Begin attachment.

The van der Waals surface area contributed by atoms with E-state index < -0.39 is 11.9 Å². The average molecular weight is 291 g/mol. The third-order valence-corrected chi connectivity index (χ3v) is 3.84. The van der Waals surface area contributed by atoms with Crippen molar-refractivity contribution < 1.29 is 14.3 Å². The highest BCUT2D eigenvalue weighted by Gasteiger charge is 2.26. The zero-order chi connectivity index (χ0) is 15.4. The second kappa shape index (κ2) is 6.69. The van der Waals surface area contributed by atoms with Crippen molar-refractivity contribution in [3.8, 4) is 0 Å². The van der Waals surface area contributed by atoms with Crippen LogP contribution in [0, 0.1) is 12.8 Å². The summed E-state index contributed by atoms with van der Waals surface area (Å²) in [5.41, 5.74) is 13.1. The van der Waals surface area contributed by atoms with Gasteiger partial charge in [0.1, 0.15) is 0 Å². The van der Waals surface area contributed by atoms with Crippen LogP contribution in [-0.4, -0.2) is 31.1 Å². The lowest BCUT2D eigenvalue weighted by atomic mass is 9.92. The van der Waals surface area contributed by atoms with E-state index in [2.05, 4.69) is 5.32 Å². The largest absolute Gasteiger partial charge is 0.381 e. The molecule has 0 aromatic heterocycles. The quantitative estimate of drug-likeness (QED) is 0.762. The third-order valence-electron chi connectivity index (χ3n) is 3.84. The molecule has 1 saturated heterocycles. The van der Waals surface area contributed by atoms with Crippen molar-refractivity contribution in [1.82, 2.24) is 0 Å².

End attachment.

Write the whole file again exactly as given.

The van der Waals surface area contributed by atoms with E-state index < -0.39 is 11.9 Å². The average molecular weight is 291 g/mol. The third-order valence-corrected chi connectivity index (χ3v) is 3.84. The van der Waals surface area contributed by atoms with Crippen molar-refractivity contribution < 1.29 is 14.3 Å². The highest BCUT2D eigenvalue weighted by Gasteiger charge is 2.26. The zero-order chi connectivity index (χ0) is 15.4. The second kappa shape index (κ2) is 6.69. The van der Waals surface area contributed by atoms with Crippen molar-refractivity contribution in [3.8, 4) is 0 Å². The van der Waals surface area contributed by atoms with Crippen LogP contribution in [0, 0.1) is 12.8 Å². The summed E-state index contributed by atoms with van der Waals surface area (Å²) in [5.41, 5.74) is 13.1. The van der Waals surface area contributed by atoms with Gasteiger partial charge in [0.1, 0.15) is 0 Å². The van der Waals surface area contributed by atoms with Crippen LogP contribution in [-0.4, -0.2) is 31.1 Å². The lowest BCUT2D eigenvalue weighted by atomic mass is 9.92. The van der Waals surface area contributed by atoms with E-state index in [2.05, 4.69) is 5.32 Å². The largest absolute Gasteiger partial charge is 0.381 e. The molecule has 0 aromatic heterocycles. The quantitative estimate of drug-likeness (QED) is 0.762. The third-order valence-electron chi connectivity index (χ3n) is 3.84. The molecule has 1 saturated heterocycles. The van der Waals surface area contributed by atoms with Crippen molar-refractivity contribution in [1.82, 2.24) is 0 Å².